Google to pay Louisville, Ky., $3.84 million to cover Fiber pullout

The company announced in February that it would be ending its high-speed internet service after not placing its cables deep enough underground.
Orange pipes for fiber optics in a city road construction
Getty Images

The city of Louisville, Kentucky, announced Monday that Google has agreed to pay $3.84 million to cover the costs of repairs to roads and other public property affected by the company’s decision earlier this year to end its Fiber high-speed internet service there.

The settlement, which will be paid out over 20 months, will pay for digging up and removing cables, taking out above-ground infrastructure and repairing roads torn up by the process of installing the cables.

Google announced Feb. 7 that it planned to end its Fiber service in Louisville after acknowledging that its decision to lay cables using a process known as “shallow trenching” — in which it installed its lines two inches below city streets instead of the usual six-inch depth it goes in other markets — resulted in frequent service outages because of surface damage and road work. The internet giant cut off its Louisville subscribers, who were given two months of free service as they searched for new internet service providers, at 11:59 p.m. Monday.

Louisville is the first market Google Fiber has exited, though the internet provider has been sputtering in recent years, especially since 2016, when its parent company, Alphabet Inc., reassigned hundreds of employees to other divisions.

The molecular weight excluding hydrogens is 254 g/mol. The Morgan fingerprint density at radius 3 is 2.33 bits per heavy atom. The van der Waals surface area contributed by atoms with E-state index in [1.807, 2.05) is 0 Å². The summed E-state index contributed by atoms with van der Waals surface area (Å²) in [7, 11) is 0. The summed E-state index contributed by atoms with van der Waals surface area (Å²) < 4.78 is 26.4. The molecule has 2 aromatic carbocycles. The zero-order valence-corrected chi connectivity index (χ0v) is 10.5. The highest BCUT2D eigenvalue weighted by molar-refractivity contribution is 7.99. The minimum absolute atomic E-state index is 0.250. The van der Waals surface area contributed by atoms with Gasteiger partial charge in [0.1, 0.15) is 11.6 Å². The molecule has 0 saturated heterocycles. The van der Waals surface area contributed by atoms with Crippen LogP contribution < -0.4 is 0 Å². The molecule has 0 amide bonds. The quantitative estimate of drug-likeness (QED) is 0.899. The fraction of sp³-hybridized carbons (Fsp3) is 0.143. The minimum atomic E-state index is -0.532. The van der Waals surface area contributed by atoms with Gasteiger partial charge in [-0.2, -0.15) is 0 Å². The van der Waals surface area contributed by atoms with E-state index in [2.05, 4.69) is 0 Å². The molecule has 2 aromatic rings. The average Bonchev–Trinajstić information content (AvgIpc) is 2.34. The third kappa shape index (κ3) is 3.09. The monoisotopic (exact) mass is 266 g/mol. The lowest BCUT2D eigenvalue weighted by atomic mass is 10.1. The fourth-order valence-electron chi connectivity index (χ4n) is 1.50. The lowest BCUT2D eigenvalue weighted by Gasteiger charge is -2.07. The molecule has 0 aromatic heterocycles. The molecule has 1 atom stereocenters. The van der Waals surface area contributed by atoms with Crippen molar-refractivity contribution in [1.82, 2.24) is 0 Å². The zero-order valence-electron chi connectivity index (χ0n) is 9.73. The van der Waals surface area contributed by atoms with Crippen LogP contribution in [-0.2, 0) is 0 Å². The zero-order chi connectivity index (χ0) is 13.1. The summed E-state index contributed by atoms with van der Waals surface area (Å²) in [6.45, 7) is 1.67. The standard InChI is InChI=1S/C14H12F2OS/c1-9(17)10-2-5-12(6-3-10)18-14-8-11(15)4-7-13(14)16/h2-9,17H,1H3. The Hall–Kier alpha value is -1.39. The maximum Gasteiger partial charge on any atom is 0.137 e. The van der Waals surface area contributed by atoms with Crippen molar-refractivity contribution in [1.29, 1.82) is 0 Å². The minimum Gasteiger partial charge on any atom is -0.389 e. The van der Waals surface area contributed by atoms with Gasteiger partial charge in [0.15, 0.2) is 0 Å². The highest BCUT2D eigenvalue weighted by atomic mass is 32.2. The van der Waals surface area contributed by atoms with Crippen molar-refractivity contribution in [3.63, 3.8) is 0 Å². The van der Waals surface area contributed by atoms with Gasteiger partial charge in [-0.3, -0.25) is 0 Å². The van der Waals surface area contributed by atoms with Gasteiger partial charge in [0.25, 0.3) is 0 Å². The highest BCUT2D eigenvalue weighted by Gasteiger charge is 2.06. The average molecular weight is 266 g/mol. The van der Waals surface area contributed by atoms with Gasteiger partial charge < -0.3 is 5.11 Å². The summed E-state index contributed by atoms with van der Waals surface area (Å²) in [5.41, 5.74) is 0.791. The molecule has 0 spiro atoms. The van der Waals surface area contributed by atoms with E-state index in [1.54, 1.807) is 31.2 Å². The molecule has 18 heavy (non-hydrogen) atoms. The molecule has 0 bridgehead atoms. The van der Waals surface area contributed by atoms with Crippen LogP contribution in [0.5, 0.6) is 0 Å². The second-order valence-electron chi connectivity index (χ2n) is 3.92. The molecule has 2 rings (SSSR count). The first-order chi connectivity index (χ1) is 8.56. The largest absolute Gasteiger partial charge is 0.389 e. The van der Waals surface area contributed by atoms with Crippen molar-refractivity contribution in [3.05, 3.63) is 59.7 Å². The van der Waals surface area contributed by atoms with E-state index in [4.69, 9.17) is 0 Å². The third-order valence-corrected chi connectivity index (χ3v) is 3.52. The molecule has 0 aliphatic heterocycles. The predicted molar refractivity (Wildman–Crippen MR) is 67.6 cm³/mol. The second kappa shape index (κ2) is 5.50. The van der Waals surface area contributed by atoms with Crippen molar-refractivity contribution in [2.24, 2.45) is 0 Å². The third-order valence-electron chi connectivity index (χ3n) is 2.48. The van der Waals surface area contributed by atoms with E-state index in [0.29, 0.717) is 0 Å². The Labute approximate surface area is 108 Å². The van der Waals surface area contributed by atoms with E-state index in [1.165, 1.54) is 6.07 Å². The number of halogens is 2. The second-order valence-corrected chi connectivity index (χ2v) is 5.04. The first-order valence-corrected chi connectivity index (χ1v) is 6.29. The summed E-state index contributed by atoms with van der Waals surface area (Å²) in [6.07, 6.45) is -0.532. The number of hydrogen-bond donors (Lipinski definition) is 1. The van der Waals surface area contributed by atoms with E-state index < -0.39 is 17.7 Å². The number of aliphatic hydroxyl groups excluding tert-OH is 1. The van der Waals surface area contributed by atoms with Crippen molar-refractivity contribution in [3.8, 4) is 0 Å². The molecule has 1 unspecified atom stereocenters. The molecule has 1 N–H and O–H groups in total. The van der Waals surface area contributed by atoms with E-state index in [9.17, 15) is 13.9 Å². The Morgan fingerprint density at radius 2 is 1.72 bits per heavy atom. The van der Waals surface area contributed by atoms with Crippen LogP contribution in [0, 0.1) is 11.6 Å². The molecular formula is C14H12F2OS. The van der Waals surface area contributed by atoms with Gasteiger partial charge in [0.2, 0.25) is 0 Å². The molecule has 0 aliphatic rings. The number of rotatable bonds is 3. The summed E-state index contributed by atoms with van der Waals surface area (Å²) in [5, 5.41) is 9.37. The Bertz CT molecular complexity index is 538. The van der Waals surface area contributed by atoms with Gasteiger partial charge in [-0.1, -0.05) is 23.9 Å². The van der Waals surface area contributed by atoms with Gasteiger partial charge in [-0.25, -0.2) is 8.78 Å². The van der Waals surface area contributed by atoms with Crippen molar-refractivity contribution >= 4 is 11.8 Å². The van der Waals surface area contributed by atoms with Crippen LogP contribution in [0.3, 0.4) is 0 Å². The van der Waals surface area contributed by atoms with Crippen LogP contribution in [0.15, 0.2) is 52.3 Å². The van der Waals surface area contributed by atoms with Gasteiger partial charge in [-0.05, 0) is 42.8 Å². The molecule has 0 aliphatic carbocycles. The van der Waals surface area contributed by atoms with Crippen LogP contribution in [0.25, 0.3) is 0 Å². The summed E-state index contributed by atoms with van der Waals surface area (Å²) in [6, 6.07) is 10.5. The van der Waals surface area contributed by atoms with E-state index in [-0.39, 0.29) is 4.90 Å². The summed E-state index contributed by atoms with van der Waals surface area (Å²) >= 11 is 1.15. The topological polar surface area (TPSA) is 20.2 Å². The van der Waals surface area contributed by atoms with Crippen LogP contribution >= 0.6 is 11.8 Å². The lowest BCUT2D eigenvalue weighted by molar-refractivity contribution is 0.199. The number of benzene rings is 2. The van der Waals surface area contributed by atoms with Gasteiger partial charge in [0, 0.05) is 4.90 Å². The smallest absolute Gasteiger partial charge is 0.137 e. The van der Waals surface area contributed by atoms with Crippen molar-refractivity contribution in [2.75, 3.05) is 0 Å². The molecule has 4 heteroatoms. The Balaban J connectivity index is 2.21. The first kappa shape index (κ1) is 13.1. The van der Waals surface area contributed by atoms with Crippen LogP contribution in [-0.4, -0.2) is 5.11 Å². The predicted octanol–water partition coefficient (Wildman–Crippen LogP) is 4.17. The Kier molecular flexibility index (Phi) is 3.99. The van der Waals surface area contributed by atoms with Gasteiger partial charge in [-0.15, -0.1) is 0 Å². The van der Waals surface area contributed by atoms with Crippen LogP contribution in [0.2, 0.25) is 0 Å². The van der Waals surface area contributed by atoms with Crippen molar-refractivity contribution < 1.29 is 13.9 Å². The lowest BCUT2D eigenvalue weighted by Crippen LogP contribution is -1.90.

When it entered the Louisville market in late 2017, Google Fiber offered residential consumers internet service claiming download speeds of up to 1 gigabit per second. Google’s fiber-to-the-premise model, in which fiber lines are run from the central network to a single building, such as a home or apartment complex, was faster, but more expensive to build than the fiber-to-the-node model, in which cables run to a fixed location in a neighborhood, with the final connections to subscribers running along traditional — albeit slower — copper wires.

But Google’s decision to place its fiber closer to the surface than in other cities ultimately did it in. “We’re not living up to the high standards we set for ourselves, or the standards we’ve demonstrated in other Fiber cities,” the company said in a blog post announcing the decision to pull out of Louisville.

Grace Simrall, Louisville’s chief of innovation and technology, said in a press release that Google Fiber’s departure from the city will not, at least, leave any lasting physical effects.

“Infrastructure in neighborhoods and public properties affected by Google Fiber will look as good or better than they did before the company began construction, just as our franchise agreement stipulated,” she said.

Louisville officials also announced that Google will donate $150,000 to the city’s digital inclusion fund, which provides computers and internet access to low-income households, as well as 275 refurbished computers to the city’s housing authority. The company previously pledged $15,000 a piece to three non-profit organizations that had been receiving free Fiber service.

Benjamin Freed

Written by Benjamin Freed

Benjamin Freed was the managing editor of StateScoop and EdScoop, covering cybersecurity issues affecting state and local governments across the country. He wrote extensively about ransomware, election security and the federal government’s role in assisting states and cities with information security.

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